Brachiopods dominated the seafloor as a primary member of the Paleozoic fauna. Despite the devastating effects of the end-Permian extinction, the group recovered during the early Mesozoic only to gradually decline from the Jurassic to today. This decline likely had multiple causes, including increased predation and bioturbation-driven substrate disruption, but the role of changing substrate is not well understood. Given the importance of substrate for extant brachiopod habitat, we documented Mesozoic–Cenozoic lithologic preferences and morphological changes to assess how decreasing firm-substrate habitat may have contributed to the brachiopod decline. Compared with bivalves, Mesozoic brachiopods occurred more frequently and were disproportionately abundant in carbonate lithologies. Although patterns in glauconitic or ferruginous sediments are equivocal, brachiopods became more abundant in coarser-grained carbonates and less abundant in fine-grained siliciclastics. During the Jurassic, brachiopod species rarely had abraded beaks but tended to be more convex with a high beak, potentially consistent with a non-analogue lifestyle resting on the seafloor. However, those highly convex morphotypes largely disappeared by the Cenozoic, when more terebratulides had abraded beaks, suggesting closer attachment to hard substrates. Rhynchonellides disproportionately declined to become a minor component of Cenozoic faunas, perhaps because of less pronounced morphological shifts. Trends in lithologic preferences and morphology are consistent with bioturbation-driven substrate disruption, with brachiopods initially using firmer carbonate sediments as refugia before adapting to live primarily attached to hard surfaces. This progressive habitat restriction likely played a role in the final brachiopod decline, as bioturbating ecosystem engineers transformed benthic habitats in the Mesozoic and Cenozoic.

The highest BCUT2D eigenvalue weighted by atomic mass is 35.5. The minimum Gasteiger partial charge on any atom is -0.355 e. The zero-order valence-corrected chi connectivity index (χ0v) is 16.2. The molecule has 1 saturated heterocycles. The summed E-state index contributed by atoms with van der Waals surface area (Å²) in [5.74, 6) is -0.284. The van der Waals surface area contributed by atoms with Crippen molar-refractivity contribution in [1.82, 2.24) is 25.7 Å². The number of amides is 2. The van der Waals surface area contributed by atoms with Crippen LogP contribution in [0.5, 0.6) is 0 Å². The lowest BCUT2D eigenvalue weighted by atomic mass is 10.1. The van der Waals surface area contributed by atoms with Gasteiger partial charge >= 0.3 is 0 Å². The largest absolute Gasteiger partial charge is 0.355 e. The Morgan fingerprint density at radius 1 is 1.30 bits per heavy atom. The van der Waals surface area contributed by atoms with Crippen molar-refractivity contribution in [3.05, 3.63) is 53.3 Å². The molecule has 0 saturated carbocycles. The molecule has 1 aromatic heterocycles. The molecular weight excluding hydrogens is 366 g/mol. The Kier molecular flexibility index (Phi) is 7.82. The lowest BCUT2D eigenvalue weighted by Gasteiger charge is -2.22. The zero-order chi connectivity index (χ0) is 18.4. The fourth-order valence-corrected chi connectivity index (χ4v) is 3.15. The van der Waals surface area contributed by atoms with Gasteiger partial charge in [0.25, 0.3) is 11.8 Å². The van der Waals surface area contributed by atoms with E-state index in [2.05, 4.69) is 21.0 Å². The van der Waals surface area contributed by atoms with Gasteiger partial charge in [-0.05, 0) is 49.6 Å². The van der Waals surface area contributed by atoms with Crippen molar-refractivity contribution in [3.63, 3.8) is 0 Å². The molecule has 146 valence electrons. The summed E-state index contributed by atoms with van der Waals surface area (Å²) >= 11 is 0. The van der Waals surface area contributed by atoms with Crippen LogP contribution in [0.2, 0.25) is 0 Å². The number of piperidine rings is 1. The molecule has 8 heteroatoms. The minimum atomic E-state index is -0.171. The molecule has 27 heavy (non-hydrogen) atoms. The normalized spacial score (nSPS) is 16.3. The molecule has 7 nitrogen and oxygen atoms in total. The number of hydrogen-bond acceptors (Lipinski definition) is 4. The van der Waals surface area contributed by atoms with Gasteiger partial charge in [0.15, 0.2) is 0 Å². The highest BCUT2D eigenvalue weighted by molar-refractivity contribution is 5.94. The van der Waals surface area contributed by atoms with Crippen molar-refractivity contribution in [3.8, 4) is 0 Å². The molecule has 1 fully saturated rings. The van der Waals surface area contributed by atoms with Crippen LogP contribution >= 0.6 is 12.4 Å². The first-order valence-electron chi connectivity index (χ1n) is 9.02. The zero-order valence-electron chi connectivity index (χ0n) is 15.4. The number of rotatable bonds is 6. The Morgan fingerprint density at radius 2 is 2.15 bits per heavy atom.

Troodon formosus, a theropod from the Late Cretaceous, is one of the few species of dinosaurs with multiple nest sites uncovered. It has been consistently demonstrated that eggs within these nests would have been partially buried in life—an exceedingly rare state in modern vertebrates. There has been debate over Troodon's capacity to engage in thermoregulatory contact incubation, especially regarding an adult's ability to efficiently supply partially buried eggs with energy. An actualistic investigation was undertaken to determine the thermodynamic efficiency of contact incubating partially buried eggs. An efficient system would keep eggs at temperatures closer to the surrogate parent than the ambient, without prohibitively high energy input. For the experiment, a surrogate dinosaur was created and used in both indoor controlled ambient temperature trials and in an outdoor variant. Even with ambient temperatures that were likely cooler than Cretaceous averages, the results showed that contact incubating partially buried eggs did seem to confer an energetic advantage; egg temperatures remained closer to the surrogate than ambient in both indoor and outdoor tests. Still, critics of contact incubating partially buried eggs are correct in that there is a depth at which adult energy would fail to make much of an impact—perhaps more relevant to buried eggs, as partially buried eggs would be in contact with an adult and likely above the thermal input threshold. Additionally, results from this experiment provide evidence for a possible evolutionary path from guarding behavior to thermoregulatory contact incubation.